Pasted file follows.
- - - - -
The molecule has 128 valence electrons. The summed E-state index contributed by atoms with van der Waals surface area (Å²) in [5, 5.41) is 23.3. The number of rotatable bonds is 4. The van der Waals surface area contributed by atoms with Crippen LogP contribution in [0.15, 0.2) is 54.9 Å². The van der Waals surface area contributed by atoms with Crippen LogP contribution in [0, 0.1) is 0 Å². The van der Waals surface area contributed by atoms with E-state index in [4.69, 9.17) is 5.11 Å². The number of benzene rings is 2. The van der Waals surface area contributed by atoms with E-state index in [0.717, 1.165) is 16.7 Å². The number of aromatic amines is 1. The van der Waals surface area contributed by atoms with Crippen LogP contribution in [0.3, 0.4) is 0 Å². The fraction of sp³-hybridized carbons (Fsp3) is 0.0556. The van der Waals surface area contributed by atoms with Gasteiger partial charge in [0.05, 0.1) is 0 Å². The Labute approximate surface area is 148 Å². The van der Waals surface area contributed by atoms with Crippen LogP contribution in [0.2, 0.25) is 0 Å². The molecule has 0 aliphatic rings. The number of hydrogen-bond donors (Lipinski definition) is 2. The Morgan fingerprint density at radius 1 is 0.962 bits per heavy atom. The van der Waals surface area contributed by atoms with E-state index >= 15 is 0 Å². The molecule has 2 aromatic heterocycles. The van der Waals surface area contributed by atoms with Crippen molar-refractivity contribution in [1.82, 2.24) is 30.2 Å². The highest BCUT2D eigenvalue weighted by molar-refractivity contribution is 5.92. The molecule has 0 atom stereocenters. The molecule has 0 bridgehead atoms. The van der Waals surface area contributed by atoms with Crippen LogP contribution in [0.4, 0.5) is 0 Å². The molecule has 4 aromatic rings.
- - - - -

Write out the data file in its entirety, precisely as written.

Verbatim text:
The molecule has 128 valence electrons. The summed E-state index contributed by atoms with van der Waals surface area (Å²) in [5, 5.41) is 23.3. The number of rotatable bonds is 4. The van der Waals surface area contributed by atoms with Crippen LogP contribution in [0.15, 0.2) is 54.9 Å². The van der Waals surface area contributed by atoms with Crippen LogP contribution in [0, 0.1) is 0 Å². The van der Waals surface area contributed by atoms with E-state index in [4.69, 9.17) is 5.11 Å². The number of benzene rings is 2. The van der Waals surface area contributed by atoms with E-state index in [0.717, 1.165) is 16.7 Å². The number of aromatic amines is 1. The van der Waals surface area contributed by atoms with Crippen LogP contribution in [0.3, 0.4) is 0 Å². The fraction of sp³-hybridized carbons (Fsp3) is 0.0556. The van der Waals surface area contributed by atoms with Gasteiger partial charge in [0.05, 0.1) is 0 Å². The Labute approximate surface area is 148 Å². The van der Waals surface area contributed by atoms with Crippen LogP contribution in [0.2, 0.25) is 0 Å². The molecule has 0 aliphatic rings. The number of hydrogen-bond donors (Lipinski definition) is 2. The Morgan fingerprint density at radius 1 is 0.962 bits per heavy atom. The van der Waals surface area contributed by atoms with E-state index >= 15 is 0 Å². The molecule has 2 aromatic heterocycles. The van der Waals surface area contributed by atoms with Crippen molar-refractivity contribution in [1.82, 2.24) is 30.2 Å². The highest BCUT2D eigenvalue weighted by molar-refractivity contribution is 5.92. The molecule has 0 atom stereocenters. The molecule has 0 bridgehead atoms. The van der Waals surface area contributed by atoms with Crippen LogP contribution in [0.4, 0.5) is 0 Å². The molecule has 4 aromatic rings.